thin kerf
$69

Freud
from Woodworking Warehouse

LP20M 25 24T Rip $69
LP30M 25 40T Combo $88
LP60M 001 80T Cross $140
LU2B 0700 60T Cross $110

GMC

36T 36T Combo $N/A
40T 40T Combo $N/A
100T 100T Cross
thin kerf
$N/A

Linbide
from Woodworking Warehouse

320 ATB 24T Rip $85
336 4+1 50T Combo $115
360 ATB 100T Cross $148

Northwood Premium
from Northwood Tool Company

ZH-1024 24T Rip $29
ZH-1080 80T Cross $33

Triton

Premium 40 40T Combo $N/A
Premium 60 60T Cross $N/A
Triple Cut 24 24T Rip $N/A
Triple Cut 36 36T Combo $N/A
Triple Cut 60 60T Cross $N/A

I know the photos don’t make the situation particularly clear, but as I actually review each brand of blades I’ll take more detailed photos of the blades themselves, including their particular tooth design.

Looking at the set, and how similar they look here, it makes you wonder just what distinguishes between one blade and the next. Other than some having a distinctive colour, they all look the same. I can assure you they are not, as the review of the various cut situations I’m sure will show.

BTW, the image manipulations done here could be done in Photoshop etc, but for a quick, easy application I gave Picturesque a try out.  Written by a couple of students in Sydney, it won the prestigious Apple Design Award in San Francisco in 2007.  I’ve been in communication with them recently with their release of version 2.0

If you are a Mac user, and are looking for a quick image manipulation program that can finish the job of beautifying the image and have it resized and saved before Photoshop has time to open, it is worth checking out.  I have no association with the company btw.

Tool of-the-Month (April 08)

The tool for this month is the MagSwitch. An Australian invention, the MagSwitch is both a very simple concept, and an ingenious one. The basis of the invention is a switchable magnet – one that can be turned on and off with a quarter turn of the handle. Sure, the ability to switch off a magnetic field has been around for ages with electromagnets, but these are permanent magnets, and with no power requirements, the ability to turn them on and off is pretty cool. They also have significant holding strength, so now we have a strong magnet that can be turned on and off at will.

This leads to all sorts of possibilities!

This is just one application of the MagSwitch, and it came about because one of the engineers was also a keen woodworker, and saw a superb application of the technology. This featherboard (and the vertical attachment) are now part of the range that MagSwitch make for woodworkers.

There are also MagJigs – a MagSwitch magnet in a style that makes it simplicity to incorporate into your own jigs. I’ve had an idea that I will detail further in the near future that includes 2 MagJigs to hold down the Incra fence system, allowing the Incra Fence to be used on the tablesaw. I will document this further, but it might finally be a quick and easy way to fit an Incra fence onto the Triton Workcentre.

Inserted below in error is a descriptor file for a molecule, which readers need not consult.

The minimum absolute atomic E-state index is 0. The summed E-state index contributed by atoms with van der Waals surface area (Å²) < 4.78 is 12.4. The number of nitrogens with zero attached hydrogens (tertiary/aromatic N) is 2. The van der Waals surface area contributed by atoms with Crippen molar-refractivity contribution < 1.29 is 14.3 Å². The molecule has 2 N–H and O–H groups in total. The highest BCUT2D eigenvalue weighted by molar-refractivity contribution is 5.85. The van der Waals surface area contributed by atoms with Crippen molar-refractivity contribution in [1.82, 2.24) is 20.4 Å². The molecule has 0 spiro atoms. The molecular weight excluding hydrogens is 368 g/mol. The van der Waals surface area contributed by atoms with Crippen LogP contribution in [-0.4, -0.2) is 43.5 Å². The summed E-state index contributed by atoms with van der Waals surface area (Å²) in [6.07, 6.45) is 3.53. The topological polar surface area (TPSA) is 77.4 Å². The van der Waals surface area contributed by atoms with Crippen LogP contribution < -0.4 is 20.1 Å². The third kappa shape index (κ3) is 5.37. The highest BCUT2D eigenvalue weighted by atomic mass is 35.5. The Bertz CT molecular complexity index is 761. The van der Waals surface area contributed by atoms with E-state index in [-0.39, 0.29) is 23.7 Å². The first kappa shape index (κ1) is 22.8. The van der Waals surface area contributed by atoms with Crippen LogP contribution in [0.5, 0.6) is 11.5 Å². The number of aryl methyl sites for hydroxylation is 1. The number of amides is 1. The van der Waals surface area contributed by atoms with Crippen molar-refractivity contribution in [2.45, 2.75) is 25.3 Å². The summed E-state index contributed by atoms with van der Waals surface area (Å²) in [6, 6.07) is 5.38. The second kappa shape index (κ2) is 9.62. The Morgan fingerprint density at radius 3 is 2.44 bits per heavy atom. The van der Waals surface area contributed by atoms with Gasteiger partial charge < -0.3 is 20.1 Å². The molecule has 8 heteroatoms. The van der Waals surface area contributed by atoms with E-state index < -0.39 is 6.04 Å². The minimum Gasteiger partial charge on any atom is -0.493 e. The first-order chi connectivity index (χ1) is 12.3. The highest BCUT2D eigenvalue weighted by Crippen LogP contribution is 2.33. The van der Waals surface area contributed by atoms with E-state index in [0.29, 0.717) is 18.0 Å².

There are also MagSquares, which are a jig in themselves. You can use them as stops, as fences, and well, the interesting thing about the technology is trying to think of different ways that it can be used.

In fact MagSwitch run an ongoing competition where you can win a Pro Featherboard by coming up with a useful and unique application of MagSwitch.

My latest idea is I want a MagSwitch broom. I have dropped so many screws etc into the sawdust during my shed upgrade, that being able to ‘sweep’ through with a MagSwitch broom would be great. I’ve tested the MagSwitch on iron shavings, and when switched on will pick up a whole stack, yet holds onto next to nothing when switched off. Even if MagSwitch don’t make one, I might rig one up for myself anyway!

I will cover this cool product further, but they are definitely worth checking out!

So far, I am aware that they are available through Carbatec, Woodworking Warehouse, Professional Woodworker Supplies and Carroll’s Woodcraft Supplies

Choosing a tablesaw

Quite the tough decision really – almost worse than buying a car, because you’d expect to have the same tablesaw even after buying, and selling a number of cars! So it is a purchase that you want to get right, and be happy with. Any purchase is always a compromise – a trade-off between quality, features and price.

As I eluded to earlier, this is a list of features I’d want to see on a new saw, in no real order, and not necessarily with any locked in – after all, everything is a compromise!

10″ blade (minimum). Upgrading from the Triton, which runs a 9 1/4″ blade which on the Triton gives a maximum cutting height of 64mm. Having a 10″ blade doesn’t add much to that, but passing the magic 75mm mark is a good start (means I can split a 150mm post in half in 2 passes)

Dado blade capable. Not quite sure whether I need this, but I see dado blades used all the time on woodwork shows, and I do have one so would be good to see it being used!